3544 Chapters
  Title Author Publisher Format Buy Remix
Medium 9781574416480

1. Line in the Sand; Lines on the Soul

Edited by Light Townsend Cummins and Mary L. Scheer UNT Press ePub
Medium 9781574416480

5. Ethel Tunstall Drought

Edited by Light Townsend Cummins and Mary L. Scheer UNT Press ePub
Medium 9781574416480

6. W. W. Jones of South Texas

Edited by Light Townsend Cummins and Mary L. Scheer UNT Press ePub
Medium 9781574416480

3. The Texas Rangers in Myth and Memory

Edited by Light Townsend Cummins and Mary L. Scheer UNT Press ePub
Medium 9781574416480

7. Delgado v. Bastrop

Edited by Light Townsend Cummins and Mary L. Scheer UNT Press ePub
Medium 9781574416480

4. On Becoming Texans

Edited by Light Townsend Cummins and Mary L. Scheer UNT Press ePub
Medium 9781574416480

2. Unequal Citizens

Edited by Light Townsend Cummins and Mary L. Scheer UNT Press ePub
Medium 9781574416503

Photo Insert

James C. Kearney, Bill Stein, and James Smallwood University of North Texas Press ePub

Colorado County map, ca 1875. Courtesy Alex Mendoza.

Antebellum Plantation House (Tait House) Columbus. Courtesy Nesbitt Memorial Library Archives.

Black women Colorado County, ca. 1900. Courtesy Nesbitt Memorial Library Archives.

Colorado County cowboys on the Prairie, ca. 1900. Courtesy Nesbitt Memorial Library Archives.

Wegenhoft brothers, Colorado County cowmen, ca. 1900. Courtesy Nesbitt Memorial Library Archives.

Asa Townsend. Courtesy Nesbitt Memorial Library Archives.

Rebecca Townsend, wife of Asa Townsend. Courtesy Nesbitt Memorial Library Archives.

Bob Stafford as a young man. Courtesy Nesbitt Memorial Library Archives.

Bob Stafford bank and residence, Columbus, Texas. Courtesy Nesbitt Memorial Library Archives.

John Stafford residence, three miles south of Columbus. Courtesy Nesbitt Memorial Library Archives.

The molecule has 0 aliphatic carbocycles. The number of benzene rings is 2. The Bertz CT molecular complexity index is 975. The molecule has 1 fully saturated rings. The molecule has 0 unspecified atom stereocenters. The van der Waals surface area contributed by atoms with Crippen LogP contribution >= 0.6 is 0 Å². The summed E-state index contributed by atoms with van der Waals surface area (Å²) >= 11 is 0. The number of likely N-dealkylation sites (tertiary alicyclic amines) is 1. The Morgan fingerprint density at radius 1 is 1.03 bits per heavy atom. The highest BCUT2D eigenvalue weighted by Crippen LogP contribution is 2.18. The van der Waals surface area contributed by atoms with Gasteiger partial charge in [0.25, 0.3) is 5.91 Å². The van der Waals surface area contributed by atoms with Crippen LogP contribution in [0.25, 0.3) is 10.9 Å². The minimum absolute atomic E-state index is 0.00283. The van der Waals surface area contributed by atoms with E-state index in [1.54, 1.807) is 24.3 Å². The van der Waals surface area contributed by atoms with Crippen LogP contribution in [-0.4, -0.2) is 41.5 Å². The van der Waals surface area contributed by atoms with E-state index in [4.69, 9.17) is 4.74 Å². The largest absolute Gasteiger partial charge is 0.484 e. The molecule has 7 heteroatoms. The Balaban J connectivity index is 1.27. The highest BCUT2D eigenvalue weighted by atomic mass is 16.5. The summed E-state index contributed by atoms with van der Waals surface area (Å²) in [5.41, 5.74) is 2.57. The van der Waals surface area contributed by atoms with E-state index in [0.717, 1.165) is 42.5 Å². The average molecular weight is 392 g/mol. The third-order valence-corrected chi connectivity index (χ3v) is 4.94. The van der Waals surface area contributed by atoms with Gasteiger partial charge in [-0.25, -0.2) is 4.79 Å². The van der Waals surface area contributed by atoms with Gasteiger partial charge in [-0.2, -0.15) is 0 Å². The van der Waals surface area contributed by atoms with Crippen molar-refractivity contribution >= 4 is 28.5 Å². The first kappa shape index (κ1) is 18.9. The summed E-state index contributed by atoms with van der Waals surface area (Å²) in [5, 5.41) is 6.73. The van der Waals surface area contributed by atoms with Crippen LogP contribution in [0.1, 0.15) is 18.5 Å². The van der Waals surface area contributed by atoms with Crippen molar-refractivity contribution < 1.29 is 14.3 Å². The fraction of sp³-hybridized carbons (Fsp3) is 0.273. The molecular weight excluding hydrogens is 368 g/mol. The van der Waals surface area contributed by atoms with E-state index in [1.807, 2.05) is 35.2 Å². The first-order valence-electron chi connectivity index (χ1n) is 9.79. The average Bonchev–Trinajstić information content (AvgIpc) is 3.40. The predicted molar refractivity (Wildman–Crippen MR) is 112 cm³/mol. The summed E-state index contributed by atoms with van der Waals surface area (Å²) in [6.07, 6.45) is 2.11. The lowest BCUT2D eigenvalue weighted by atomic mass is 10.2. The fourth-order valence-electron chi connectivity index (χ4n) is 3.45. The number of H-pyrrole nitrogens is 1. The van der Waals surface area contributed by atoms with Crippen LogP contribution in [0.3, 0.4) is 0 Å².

Stafford meat packing plant, Columbus, Texas. Courtesy Nesbitt Memorial Library Archives.

See All Chapters
Medium 9781574416503

7. The Interim

James C. Kearney, Bill Stein, and James Smallwood University of North Texas Press ePub

The events of 1899 and 1900 had left Mark Townsend and his allies firmly in control of law enforcement in Colorado County. The Reese attempt to challenge Townsend by both legal and extralegal means had failed miserably, and even led Keetie, the widow of Sam Reese and the matriarch of the family, to pack up and move away from Colorado County. The Reese family had been expelled, literally and figuratively, from the circle of power and influence built up and maintained over the years by Mark and Light Townsend with the help of the black vote. But events larger than an internal dynastic row portended the end of Townsend dominance.

Will Burford ran for reelection in 1900,1 but drew a strong opponent in W. E. “Dick” Bridge, a fifty-year-old resident of Columbus. Burford had been overheard to say that the sheriff's office had brought him nothing but heartache and pain and had been a financial burden on his family. During the election he felt it necessary to write a letter to the editor of the Citizen countering these rumors.2 Sympathy existed for Burford over the loss of his son, but there was also an undertow of resentment. Burford represented a power structure that many in the white community had long resented and now considered a relic of the past. On Election Day, Burford lost Columbus, but garnered comfortable majorities in Eagle Lake and Weimar. Burford won with 54 percent of the vote, but this was closer than anticipated.3 Once again, the black vote reduced the margin of his loss in Columbus and carried the day in Eagle Lake, while hometown sentiment bolstered his tally in Weimar.

See All Chapters
Medium 9781574416503

10. The Deaths of Marion Hope, Will Clements, and Jim Townsend

James C. Kearney, Bill Stein, and James Smallwood University of North Texas Press ePub